A program at the Fort Dodge Correctional Facility designed to teach inmates about responsibility was recently honored with a national award for their efforts.
The Leader Dog program, which has been in place at the prison for the past four years, received the honor last week.
Warden Jim McKinney brought the program to the prison four years ago after he saw its success at North Central Correctional Facility in Rockwell City, where he previously worked.
-Messenger file photo
Hannah Demory, left, Jaclynn Demory, Joseph Tilley and Mollie Demory met Garner the puppy at puppy days in August 2013. They were with the Wright Warriors 4-H Club, a puppy sponsor.
"When I moved over here I realized how valuable of a program it was and asked if there was interest here," McKinney said. "We just kind of went with it."
Since the program began, McKinney said the inmates have responded very well to the Leader Dogs.
"They take very good care of the dogs and show appreciation," he said. "They come to classes and have done very well."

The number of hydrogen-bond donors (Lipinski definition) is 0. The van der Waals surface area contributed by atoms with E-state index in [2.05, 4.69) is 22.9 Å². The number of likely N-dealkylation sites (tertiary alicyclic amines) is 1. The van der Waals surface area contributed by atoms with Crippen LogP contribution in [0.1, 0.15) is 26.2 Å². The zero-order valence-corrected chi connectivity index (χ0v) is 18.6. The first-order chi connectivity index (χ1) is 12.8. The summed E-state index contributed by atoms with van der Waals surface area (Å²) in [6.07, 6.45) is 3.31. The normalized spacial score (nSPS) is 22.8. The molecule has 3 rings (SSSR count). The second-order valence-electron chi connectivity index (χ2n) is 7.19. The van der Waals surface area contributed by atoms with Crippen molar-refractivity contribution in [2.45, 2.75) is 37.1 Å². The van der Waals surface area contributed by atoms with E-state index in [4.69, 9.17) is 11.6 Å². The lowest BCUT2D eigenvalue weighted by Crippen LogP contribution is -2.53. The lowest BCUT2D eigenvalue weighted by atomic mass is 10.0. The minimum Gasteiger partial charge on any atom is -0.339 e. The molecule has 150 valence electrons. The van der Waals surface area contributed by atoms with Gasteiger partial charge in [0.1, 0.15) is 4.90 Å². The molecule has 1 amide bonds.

Once the dog "graduates" from the Leader Dog program, it's given to someone who is blind as a way of helping them with their mobility.
"The reward for the inmates is that they know the dog is successful and is issued to someone who is sightless," McKinney said. "Those are the benefits of taking care of something and having it love you back."
Last week, the program was honored with the Mutual of America's Community Partnership Award. McKinney said the award was specifically given to the program that allows inmates to take care of puppies.
He added the award honors an act "they feel should be replicated across the country and something that provides something valuable that's added back to the community."
"Mutual of America selected the Leader Dog program and the tie-in prison programs in Iowa," McKinney said. "It's helped both the inmates and people who need the dogs."
Leader Dog also received $25,000 as part of the honor, and the prison received a copy of a 15-minute video that documented what Leader Dog does.
"We're going to give one copy to the inmates who are involved in the program," he said. "It shows the work of Leader Dog and what it does."
McKinney said he was also happy to see how Leader Dog has expanded.
"When I went to the ceremony I saw that there are now four prisons in Michigan, one in Minnesota and one in Wisconsin have now started Leader Dog programs," he said.
He added the work couldn't be done without volunteers from Leader Dog who visit the prison once a week, as well as other prison staffers who dedicate their time to the program.
As for the future, McKinney said the program is expected to continue going strong.
"We're up to 88 dogs now," he said.
Asked if it would continue, he replied, "I would say yes."